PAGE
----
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PDA welcomes government’s move to regulate AI systems used in pharmacy

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The Pharmacists Defence Association (PDA) has welcomed the government’s action of publishing ‘AI Regulation White Paper’ which will regulate the artificial intelligence (AI) system used in pharmacy on Wednesday (29 March).

The Association had raised concerns about the risk of patient harm due to inappropriate use of so-called AI to include that seen in some of the pharmacy systems undertaking clinical checks.

For some time, it has been receiving concerns from practicing pharmacists describing examples of the potentially detrimental impact of automation and online pharmacy provision on patient safety and pharmacy practice.

As a result, it raised these concerns with regulators, Chief Pharmaceutical Officers, and parliamentarians in all four nations of the UK to urge action.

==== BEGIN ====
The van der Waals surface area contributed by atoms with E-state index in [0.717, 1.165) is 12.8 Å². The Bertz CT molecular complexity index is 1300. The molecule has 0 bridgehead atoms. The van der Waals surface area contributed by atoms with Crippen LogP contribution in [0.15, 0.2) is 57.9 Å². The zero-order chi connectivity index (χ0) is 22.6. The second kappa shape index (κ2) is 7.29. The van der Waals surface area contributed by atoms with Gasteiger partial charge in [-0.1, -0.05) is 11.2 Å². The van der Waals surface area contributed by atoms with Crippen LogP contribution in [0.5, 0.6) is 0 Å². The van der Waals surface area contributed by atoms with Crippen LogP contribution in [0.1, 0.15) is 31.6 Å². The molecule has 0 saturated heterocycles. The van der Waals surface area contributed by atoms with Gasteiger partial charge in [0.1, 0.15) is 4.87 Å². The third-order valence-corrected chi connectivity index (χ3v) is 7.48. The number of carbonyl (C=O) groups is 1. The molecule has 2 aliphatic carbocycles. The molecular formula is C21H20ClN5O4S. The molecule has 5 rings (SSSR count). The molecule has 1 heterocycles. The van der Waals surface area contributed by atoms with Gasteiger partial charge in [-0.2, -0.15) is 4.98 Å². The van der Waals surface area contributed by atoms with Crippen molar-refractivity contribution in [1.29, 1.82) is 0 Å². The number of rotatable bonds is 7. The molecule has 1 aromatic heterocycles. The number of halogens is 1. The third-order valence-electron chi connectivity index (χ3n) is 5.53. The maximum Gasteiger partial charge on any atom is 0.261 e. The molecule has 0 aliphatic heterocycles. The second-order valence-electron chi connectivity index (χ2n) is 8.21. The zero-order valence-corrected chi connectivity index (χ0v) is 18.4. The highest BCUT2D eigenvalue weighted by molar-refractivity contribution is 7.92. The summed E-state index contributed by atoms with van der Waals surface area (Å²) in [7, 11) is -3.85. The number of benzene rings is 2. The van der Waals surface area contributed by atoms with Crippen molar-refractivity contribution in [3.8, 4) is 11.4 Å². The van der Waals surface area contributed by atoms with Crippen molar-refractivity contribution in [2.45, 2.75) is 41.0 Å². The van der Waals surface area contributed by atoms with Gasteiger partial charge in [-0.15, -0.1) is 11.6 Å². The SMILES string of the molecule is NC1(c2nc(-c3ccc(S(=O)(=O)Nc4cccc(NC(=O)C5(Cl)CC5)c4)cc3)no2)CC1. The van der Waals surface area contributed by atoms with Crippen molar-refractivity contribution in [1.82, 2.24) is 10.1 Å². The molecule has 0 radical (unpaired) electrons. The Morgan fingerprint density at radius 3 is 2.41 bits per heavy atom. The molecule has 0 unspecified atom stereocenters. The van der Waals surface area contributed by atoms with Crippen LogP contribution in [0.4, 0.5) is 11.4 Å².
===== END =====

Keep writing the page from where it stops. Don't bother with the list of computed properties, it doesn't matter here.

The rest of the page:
It said: “This is required not only to protect patients, but also the frontline pharmacists who could be blamed for potential harm caused by inappropriate use of so called ‘AI’ systems implemented by their employer.”

The PDA therefore, welcomes the announcement from the UK government that they intend to strengthen regulation of such technology, empowering existing regulators to come up with tailored, context-specific approaches that suit the way AI is actually being used in their sectors; this will include pharmacy.

PDA expects pharmacy regulators to now accelerate the measures they need to implement to keep patients safe in a world increasingly reliant on AI. Pharmacy regulation must be evolved quickly and be enforced in ways that cater for this rapidly emerging reality, which appears to be proliferating without any proper scrutiny.

The association believes that the time needs to come very soon, when pharmacists can ask their employer for evidence that their system has met with the requirements of the GPhC / PSNI.

Alison Jones, PDA Director of Policy said, “Above all, steps must be taken to ensure that new technology is introduced in an evidence-based way. This must satisfy regulatory and professional standards in the interests of patient safety and mitigation of risk. Importantly, it must also be supportive of the work of pharmacists in the delivery of pharmaceutical care and should not be used as a substitute for their expertise.”

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